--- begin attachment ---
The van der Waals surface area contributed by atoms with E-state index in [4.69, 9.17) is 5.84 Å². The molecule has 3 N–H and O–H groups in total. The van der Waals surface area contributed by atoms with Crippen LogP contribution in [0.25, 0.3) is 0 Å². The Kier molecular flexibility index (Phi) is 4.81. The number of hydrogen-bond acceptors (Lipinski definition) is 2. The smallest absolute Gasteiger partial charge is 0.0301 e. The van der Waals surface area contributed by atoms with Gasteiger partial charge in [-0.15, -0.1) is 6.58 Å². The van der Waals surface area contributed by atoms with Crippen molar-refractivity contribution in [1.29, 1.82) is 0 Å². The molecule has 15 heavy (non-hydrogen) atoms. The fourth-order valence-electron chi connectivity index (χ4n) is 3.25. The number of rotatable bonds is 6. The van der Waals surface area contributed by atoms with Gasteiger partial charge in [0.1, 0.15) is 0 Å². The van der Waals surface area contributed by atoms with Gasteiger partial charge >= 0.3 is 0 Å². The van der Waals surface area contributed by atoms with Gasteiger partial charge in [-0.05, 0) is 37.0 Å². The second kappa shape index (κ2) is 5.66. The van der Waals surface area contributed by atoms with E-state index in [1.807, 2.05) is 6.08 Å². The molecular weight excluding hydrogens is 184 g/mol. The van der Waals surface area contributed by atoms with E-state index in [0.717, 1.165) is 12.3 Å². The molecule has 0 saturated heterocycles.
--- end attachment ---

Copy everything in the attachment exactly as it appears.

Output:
The van der Waals surface area contributed by atoms with E-state index in [4.69, 9.17) is 5.84 Å². The molecule has 3 N–H and O–H groups in total. The van der Waals surface area contributed by atoms with Crippen LogP contribution in [0.25, 0.3) is 0 Å². The Kier molecular flexibility index (Phi) is 4.81. The number of hydrogen-bond acceptors (Lipinski definition) is 2. The smallest absolute Gasteiger partial charge is 0.0301 e. The van der Waals surface area contributed by atoms with Gasteiger partial charge in [-0.15, -0.1) is 6.58 Å². The van der Waals surface area contributed by atoms with Crippen molar-refractivity contribution in [1.29, 1.82) is 0 Å². The molecule has 15 heavy (non-hydrogen) atoms. The fourth-order valence-electron chi connectivity index (χ4n) is 3.25. The number of rotatable bonds is 6. The van der Waals surface area contributed by atoms with Gasteiger partial charge in [0.1, 0.15) is 0 Å². The van der Waals surface area contributed by atoms with Gasteiger partial charge >= 0.3 is 0 Å². The van der Waals surface area contributed by atoms with Gasteiger partial charge in [-0.05, 0) is 37.0 Å². The second kappa shape index (κ2) is 5.66. The van der Waals surface area contributed by atoms with E-state index in [1.807, 2.05) is 6.08 Å². The molecular weight excluding hydrogens is 184 g/mol. The van der Waals surface area contributed by atoms with E-state index in [0.717, 1.165) is 12.3 Å². The molecule has 0 saturated heterocycles.